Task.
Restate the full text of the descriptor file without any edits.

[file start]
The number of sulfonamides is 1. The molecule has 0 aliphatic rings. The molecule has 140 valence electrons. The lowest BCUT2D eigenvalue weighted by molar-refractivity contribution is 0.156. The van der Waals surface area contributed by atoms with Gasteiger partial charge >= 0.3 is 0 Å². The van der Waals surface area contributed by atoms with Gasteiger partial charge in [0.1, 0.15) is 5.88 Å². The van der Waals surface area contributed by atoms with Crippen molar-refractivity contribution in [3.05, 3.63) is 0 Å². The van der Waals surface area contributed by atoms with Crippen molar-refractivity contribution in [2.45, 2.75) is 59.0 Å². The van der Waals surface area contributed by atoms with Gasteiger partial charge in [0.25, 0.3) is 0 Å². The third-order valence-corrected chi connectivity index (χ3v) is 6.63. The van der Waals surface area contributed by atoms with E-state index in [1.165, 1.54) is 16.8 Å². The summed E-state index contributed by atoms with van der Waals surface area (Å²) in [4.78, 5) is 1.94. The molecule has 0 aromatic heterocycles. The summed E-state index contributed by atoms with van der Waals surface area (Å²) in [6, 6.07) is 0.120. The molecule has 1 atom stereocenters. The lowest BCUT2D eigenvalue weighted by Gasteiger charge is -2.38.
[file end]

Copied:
The number of sulfonamides is 1. The molecule has 0 aliphatic rings. The molecule has 140 valence electrons. The lowest BCUT2D eigenvalue weighted by molar-refractivity contribution is 0.156. The van der Waals surface area contributed by atoms with Gasteiger partial charge >= 0.3 is 0 Å². The van der Waals surface area contributed by atoms with Gasteiger partial charge in [0.1, 0.15) is 5.88 Å². The van der Waals surface area contributed by atoms with Crippen molar-refractivity contribution in [3.05, 3.63) is 0 Å². The van der Waals surface area contributed by atoms with Crippen molar-refractivity contribution in [2.45, 2.75) is 59.0 Å². The van der Waals surface area contributed by atoms with Gasteiger partial charge in [0.25, 0.3) is 0 Å². The third-order valence-corrected chi connectivity index (χ3v) is 6.63. The van der Waals surface area contributed by atoms with E-state index in [1.165, 1.54) is 16.8 Å². The summed E-state index contributed by atoms with van der Waals surface area (Å²) in [4.78, 5) is 1.94. The molecule has 0 aromatic heterocycles. The summed E-state index contributed by atoms with van der Waals surface area (Å²) in [6, 6.07) is 0.120. The molecule has 1 atom stereocenters. The lowest BCUT2D eigenvalue weighted by Gasteiger charge is -2.38.